Massage device recalled after strangling user

A week after the FDA issued a warning on the Shoulderflex therapeutic massager because it killed one person and injured a few more, device maker voluntarily recalls device.

Let's all be thankful that the pictured woman enjoying her Shoulderflex isn't wearing a necklace or much in the way of clothing, and also that her hair is tied neatly atop her head. It turns out that necklaces, clothing, and hair have the potential to turn that peaceful look on her face into something else entirely.


No, seriously. One person was strangled to death after her necklace became caught in the personal massager's rotating component, while another was almost killed when a piece of clothing was caught. Still more have been injured when their hair became entangled in the device.

In light of the death and injuries, the Food and Drug Administration issued a warning last week that the device posed serious health risks, and yesterday the manufacturer, King International, voluntarily recalled nearly all of its 12,000 Shoulderflex massagers in the U.S. sold between 2003 and 2011.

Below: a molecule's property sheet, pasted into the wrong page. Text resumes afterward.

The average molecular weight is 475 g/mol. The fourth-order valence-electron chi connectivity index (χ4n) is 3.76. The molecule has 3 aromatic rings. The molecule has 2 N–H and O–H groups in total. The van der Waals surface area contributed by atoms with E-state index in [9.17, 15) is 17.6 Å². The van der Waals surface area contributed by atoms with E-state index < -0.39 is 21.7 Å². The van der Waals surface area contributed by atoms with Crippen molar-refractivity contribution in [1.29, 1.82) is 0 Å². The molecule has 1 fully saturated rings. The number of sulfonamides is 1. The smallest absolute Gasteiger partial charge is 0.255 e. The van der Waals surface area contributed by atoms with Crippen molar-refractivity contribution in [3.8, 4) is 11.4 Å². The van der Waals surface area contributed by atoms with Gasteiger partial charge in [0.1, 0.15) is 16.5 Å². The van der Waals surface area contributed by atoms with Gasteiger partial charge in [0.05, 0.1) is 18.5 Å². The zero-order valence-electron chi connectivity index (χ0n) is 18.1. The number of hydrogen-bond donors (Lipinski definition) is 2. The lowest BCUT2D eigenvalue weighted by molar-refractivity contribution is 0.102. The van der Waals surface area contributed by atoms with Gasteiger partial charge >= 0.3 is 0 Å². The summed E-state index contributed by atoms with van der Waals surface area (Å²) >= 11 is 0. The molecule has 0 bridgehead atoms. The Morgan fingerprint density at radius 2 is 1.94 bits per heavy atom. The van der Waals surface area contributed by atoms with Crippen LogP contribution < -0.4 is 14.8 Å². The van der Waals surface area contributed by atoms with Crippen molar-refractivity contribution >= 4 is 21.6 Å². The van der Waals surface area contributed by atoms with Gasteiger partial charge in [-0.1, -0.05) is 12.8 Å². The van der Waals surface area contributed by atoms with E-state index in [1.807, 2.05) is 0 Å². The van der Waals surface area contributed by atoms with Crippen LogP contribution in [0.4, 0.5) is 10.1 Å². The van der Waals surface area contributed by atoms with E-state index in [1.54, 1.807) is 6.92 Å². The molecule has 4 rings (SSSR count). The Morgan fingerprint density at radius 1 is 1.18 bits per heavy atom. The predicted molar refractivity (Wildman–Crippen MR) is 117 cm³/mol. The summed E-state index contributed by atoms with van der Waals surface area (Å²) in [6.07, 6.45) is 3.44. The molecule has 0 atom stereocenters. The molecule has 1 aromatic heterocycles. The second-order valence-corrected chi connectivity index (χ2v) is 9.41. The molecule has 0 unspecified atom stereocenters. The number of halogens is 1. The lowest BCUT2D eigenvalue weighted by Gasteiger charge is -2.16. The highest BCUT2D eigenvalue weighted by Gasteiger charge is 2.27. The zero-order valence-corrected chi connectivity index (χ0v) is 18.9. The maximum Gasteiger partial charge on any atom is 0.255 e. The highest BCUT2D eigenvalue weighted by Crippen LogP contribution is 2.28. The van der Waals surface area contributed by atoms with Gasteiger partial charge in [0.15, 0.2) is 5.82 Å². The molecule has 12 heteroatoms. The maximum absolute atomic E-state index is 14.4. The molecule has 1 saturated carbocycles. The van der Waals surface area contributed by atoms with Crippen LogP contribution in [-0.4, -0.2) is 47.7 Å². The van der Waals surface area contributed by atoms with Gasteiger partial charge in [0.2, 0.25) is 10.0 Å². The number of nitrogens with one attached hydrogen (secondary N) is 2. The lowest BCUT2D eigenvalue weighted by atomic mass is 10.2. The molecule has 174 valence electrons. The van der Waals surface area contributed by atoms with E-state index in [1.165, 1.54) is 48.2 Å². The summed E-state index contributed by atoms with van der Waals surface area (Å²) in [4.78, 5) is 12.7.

To be fair, the promotional demonstration of the massager advises users to keep hair and jewelry away from the rotating bar--an obvious caution reminiscent of the floor being slippery when wet.

The video did not, however, warn that failure to do so could result in death by strangulation. (The video appears to have been deleted from a variety of sources as the Beaverton, Ore.-based firm tries to extricate itself from the unraveling imbroglio. Calls to the company for comment, meanwhile, went straight to voice mail.)

If you've got a Shoulderflex on hand, the FDA implores you to throw it away.

Featured Video

Why do so many of us still buy cars with off-road abilities?

Cities are full of cars like the Subaru XV that can drive off-road but will never see any challenging terrain. What drives us to buy cars with these abilities when we don't really need them most of the time?

by Drew Stearne